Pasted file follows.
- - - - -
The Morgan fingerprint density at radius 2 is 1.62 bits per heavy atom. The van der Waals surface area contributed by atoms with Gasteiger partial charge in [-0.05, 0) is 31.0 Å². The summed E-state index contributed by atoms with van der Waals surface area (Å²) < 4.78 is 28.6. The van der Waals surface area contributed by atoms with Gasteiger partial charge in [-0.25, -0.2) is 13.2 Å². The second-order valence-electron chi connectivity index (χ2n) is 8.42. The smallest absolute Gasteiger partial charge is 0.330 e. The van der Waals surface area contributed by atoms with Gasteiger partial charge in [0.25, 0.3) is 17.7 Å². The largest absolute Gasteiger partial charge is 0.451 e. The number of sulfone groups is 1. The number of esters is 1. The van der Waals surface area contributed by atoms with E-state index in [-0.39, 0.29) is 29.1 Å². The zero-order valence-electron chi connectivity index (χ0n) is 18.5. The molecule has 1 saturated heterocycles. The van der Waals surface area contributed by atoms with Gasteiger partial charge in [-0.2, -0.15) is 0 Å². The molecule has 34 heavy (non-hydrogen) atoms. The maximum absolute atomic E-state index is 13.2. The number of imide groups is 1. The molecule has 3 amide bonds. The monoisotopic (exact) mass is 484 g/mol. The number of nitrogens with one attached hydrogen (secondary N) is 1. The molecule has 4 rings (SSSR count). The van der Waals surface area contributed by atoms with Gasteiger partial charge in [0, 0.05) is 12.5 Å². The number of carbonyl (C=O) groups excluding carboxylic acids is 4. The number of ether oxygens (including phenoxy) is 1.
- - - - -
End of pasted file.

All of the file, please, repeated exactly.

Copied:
The Morgan fingerprint density at radius 2 is 1.62 bits per heavy atom. The van der Waals surface area contributed by atoms with Gasteiger partial charge in [-0.05, 0) is 31.0 Å². The summed E-state index contributed by atoms with van der Waals surface area (Å²) < 4.78 is 28.6. The van der Waals surface area contributed by atoms with Gasteiger partial charge in [-0.25, -0.2) is 13.2 Å². The second-order valence-electron chi connectivity index (χ2n) is 8.42. The smallest absolute Gasteiger partial charge is 0.330 e. The van der Waals surface area contributed by atoms with Gasteiger partial charge in [0.25, 0.3) is 17.7 Å². The largest absolute Gasteiger partial charge is 0.451 e. The number of sulfone groups is 1. The number of esters is 1. The van der Waals surface area contributed by atoms with E-state index in [-0.39, 0.29) is 29.1 Å². The zero-order valence-electron chi connectivity index (χ0n) is 18.5. The molecule has 1 saturated heterocycles. The van der Waals surface area contributed by atoms with Gasteiger partial charge in [-0.2, -0.15) is 0 Å². The molecule has 34 heavy (non-hydrogen) atoms. The maximum absolute atomic E-state index is 13.2. The number of imide groups is 1. The molecule has 3 amide bonds. The monoisotopic (exact) mass is 484 g/mol. The number of nitrogens with one attached hydrogen (secondary N) is 1. The molecule has 4 rings (SSSR count). The van der Waals surface area contributed by atoms with Gasteiger partial charge in [0, 0.05) is 12.5 Å². The number of carbonyl (C=O) groups excluding carboxylic acids is 4. The number of ether oxygens (including phenoxy) is 1.